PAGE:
Participation in the discussion is important but can sometimes be difficult depending on the topic, reinforcing the need to keep topic selection up to residents. Sending articles ahead (we found 5-7 days the ideal lead time) is key to an informed discussion. Moderators should come prepared with important questions or summary statements to spur discussion. Programs may decide to discuss political or other polarizing topics related to medicine; while these can be engaging and eye-opening exchanges, resident-moderators must ensure an environment of open, civil discourse.

When choosing a venue, ensure your group will have a private or semi-private space with enough room for all participants, a layout that encourages open dialogue, and remains out of earshot of other groups, as sensitive topics related to medicine might be discussed. Many venues will arrange a separate side room or rent out the entire space. Sponsors help fund these events outside of department budgets and often provide insight on various topics and opportunities. Good attendance and open communication with sponsors (before and after the event) are key to maintaining good relationships for future events.

Transitioning leadership of “Brews and News” for continuity and consistency can also be challenging. Our model encourages a champion from each post-graduate year residency class to help organize the events, as a way to share the responsibilities of event planning, establish continuity, increase resident buy-in, and help ensure diversity of venues and discussion topics.

We present “Brews and News” as a model for integrating wellness and resident-driven extra-curricular topical discussions that supplements as a format to run separate but in complement to the traditional journal club format. While challenges to implementation exist, including timing, attendance, and competing events, these can be overcome by keeping the schedule flexible and resident-driven to encourage participation and to maximize the many benefits including wellness, resident-leadership, and fruitful discussion on topics important to today’s trainees.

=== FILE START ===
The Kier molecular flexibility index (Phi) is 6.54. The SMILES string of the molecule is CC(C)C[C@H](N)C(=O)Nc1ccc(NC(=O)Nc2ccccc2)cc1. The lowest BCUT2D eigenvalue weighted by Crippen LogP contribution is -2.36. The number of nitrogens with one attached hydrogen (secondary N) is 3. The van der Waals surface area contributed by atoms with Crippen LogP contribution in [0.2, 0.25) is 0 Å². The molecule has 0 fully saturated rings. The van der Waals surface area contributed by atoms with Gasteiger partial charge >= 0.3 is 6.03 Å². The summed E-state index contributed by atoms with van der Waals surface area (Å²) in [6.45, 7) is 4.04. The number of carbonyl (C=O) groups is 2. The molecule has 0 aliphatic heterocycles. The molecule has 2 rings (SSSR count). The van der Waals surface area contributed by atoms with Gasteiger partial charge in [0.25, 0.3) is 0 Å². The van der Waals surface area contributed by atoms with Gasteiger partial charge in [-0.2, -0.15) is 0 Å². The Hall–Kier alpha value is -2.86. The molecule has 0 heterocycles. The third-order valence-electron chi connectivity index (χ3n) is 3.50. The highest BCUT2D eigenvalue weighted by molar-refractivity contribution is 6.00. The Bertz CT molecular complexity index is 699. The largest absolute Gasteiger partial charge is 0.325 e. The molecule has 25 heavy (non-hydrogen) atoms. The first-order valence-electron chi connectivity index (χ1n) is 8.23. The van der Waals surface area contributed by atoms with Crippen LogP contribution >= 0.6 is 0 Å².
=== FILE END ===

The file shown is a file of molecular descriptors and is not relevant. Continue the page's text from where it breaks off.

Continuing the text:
1. Shanafelt TD, Balch CM, Bechamps G, et al. Burnout and medical errors among American surgeons. Ann Surg. 2010;251:995-1000.
  2. Frank E, Biola H, Burnett CA. Mortality rates and causes among US physiciansAm J Prev Med. 2000;19(3):155–9. 
  3. Salles A, Liebert CA, Greco RS. Promoting balance in the lives of resident-physicians. JAMA Surg. 2015; 150(7): 607-8.
  4. Williamson K, Lank PM, Lovell EO. Emergency Medicine Education Research Alliance (EMERA). Development of an Emergency Medicine Wellness CurriculumAEM Educ Train. 2017;2(1):20–5.
  5. Williamson K, Lank PM, Lovell EO. Re: Development of an Emergency Medicine Wellness CurriculumAEM Educ Train. 2019;3(2):202.
  6. Raj KS. Well-Being in Residency: A Systematic ReviewJ Grad Med Educ. 2016;8(5):674-84.
  7. Shanfelt TD, Boone S, Tan L, et al. Burnout and satisfaction with work-life balance among US physicians relative to general US population. Arch Intern Med. 2012;172:1-9.
  8. Berger E. Physician Burnout. Ann Emerg Med. 2013;61(3):A17-9.
  9. Houry D, Shockley LW, Markovchick V. Wellness and the Emergency Medicine Resident. Ann Emerg Med. 2000;35(4);394-397.

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Bart Paull, MD 08/09/2017
Obsidian The pager goes off”¦ trauma activation. SICU and I'm on call. I make my way to the ED. My fellow resident is there, doing the lateral canthotomy, ET tube's in. It's bad — auto vs. pedestrian